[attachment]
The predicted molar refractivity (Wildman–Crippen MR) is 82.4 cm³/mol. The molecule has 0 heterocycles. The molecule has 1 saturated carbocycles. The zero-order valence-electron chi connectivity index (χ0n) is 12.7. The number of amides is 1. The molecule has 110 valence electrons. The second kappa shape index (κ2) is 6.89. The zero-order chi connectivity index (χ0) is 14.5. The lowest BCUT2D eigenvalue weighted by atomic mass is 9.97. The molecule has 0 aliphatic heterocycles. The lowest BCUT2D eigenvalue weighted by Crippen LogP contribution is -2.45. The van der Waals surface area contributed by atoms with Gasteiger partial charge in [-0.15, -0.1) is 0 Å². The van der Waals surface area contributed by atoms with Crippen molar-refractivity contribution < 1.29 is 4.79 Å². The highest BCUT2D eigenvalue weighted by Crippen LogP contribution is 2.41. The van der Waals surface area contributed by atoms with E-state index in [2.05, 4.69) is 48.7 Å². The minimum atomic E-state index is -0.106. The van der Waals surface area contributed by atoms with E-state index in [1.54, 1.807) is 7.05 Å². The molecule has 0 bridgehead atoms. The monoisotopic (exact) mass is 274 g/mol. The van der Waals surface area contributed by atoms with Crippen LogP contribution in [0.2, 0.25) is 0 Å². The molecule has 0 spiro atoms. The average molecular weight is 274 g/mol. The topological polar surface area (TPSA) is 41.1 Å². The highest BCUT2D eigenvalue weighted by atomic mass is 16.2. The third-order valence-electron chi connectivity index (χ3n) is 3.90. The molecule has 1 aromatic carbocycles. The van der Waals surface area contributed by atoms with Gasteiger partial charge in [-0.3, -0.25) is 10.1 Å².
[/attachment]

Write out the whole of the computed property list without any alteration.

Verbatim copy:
The predicted molar refractivity (Wildman–Crippen MR) is 82.4 cm³/mol. The molecule has 0 heterocycles. The molecule has 1 saturated carbocycles. The zero-order valence-electron chi connectivity index (χ0n) is 12.7. The number of amides is 1. The molecule has 110 valence electrons. The second kappa shape index (κ2) is 6.89. The zero-order chi connectivity index (χ0) is 14.5. The lowest BCUT2D eigenvalue weighted by atomic mass is 9.97. The molecule has 0 aliphatic heterocycles. The lowest BCUT2D eigenvalue weighted by Crippen LogP contribution is -2.45. The van der Waals surface area contributed by atoms with Gasteiger partial charge in [-0.15, -0.1) is 0 Å². The van der Waals surface area contributed by atoms with Crippen molar-refractivity contribution < 1.29 is 4.79 Å². The highest BCUT2D eigenvalue weighted by Crippen LogP contribution is 2.41. The van der Waals surface area contributed by atoms with E-state index in [2.05, 4.69) is 48.7 Å². The minimum atomic E-state index is -0.106. The van der Waals surface area contributed by atoms with E-state index in [1.54, 1.807) is 7.05 Å². The molecule has 0 bridgehead atoms. The monoisotopic (exact) mass is 274 g/mol. The van der Waals surface area contributed by atoms with Crippen LogP contribution in [0.2, 0.25) is 0 Å². The molecule has 0 spiro atoms. The average molecular weight is 274 g/mol. The topological polar surface area (TPSA) is 41.1 Å². The highest BCUT2D eigenvalue weighted by atomic mass is 16.2. The third-order valence-electron chi connectivity index (χ3n) is 3.90. The molecule has 1 aromatic carbocycles. The van der Waals surface area contributed by atoms with Gasteiger partial charge in [-0.3, -0.25) is 10.1 Å².